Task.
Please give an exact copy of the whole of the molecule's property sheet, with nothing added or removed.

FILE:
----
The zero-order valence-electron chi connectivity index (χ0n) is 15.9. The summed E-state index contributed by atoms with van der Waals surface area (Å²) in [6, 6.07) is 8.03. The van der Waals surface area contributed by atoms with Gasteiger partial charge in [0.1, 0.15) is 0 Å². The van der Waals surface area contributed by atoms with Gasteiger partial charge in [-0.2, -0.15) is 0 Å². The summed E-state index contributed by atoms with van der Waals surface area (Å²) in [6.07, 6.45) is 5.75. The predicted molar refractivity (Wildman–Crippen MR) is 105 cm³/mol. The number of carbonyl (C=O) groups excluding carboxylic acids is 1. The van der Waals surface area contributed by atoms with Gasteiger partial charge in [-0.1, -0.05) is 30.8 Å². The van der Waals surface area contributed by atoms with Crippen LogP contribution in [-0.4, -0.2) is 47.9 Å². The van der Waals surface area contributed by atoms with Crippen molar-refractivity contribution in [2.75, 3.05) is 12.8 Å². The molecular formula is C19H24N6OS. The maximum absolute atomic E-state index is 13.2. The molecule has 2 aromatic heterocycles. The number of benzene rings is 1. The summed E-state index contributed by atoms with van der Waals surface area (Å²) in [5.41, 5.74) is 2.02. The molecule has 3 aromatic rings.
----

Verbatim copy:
The zero-order valence-electron chi connectivity index (χ0n) is 15.9. The summed E-state index contributed by atoms with van der Waals surface area (Å²) in [6, 6.07) is 8.03. The van der Waals surface area contributed by atoms with Gasteiger partial charge in [0.1, 0.15) is 0 Å². The van der Waals surface area contributed by atoms with Gasteiger partial charge in [-0.2, -0.15) is 0 Å². The summed E-state index contributed by atoms with van der Waals surface area (Å²) in [6.07, 6.45) is 5.75. The predicted molar refractivity (Wildman–Crippen MR) is 105 cm³/mol. The number of carbonyl (C=O) groups excluding carboxylic acids is 1. The van der Waals surface area contributed by atoms with Gasteiger partial charge in [-0.1, -0.05) is 30.8 Å². The van der Waals surface area contributed by atoms with Crippen LogP contribution in [-0.4, -0.2) is 47.9 Å². The van der Waals surface area contributed by atoms with Crippen molar-refractivity contribution in [2.75, 3.05) is 12.8 Å². The molecular formula is C19H24N6OS. The maximum absolute atomic E-state index is 13.2. The molecule has 2 aromatic heterocycles. The number of benzene rings is 1. The summed E-state index contributed by atoms with van der Waals surface area (Å²) in [5.41, 5.74) is 2.02. The molecule has 3 aromatic rings.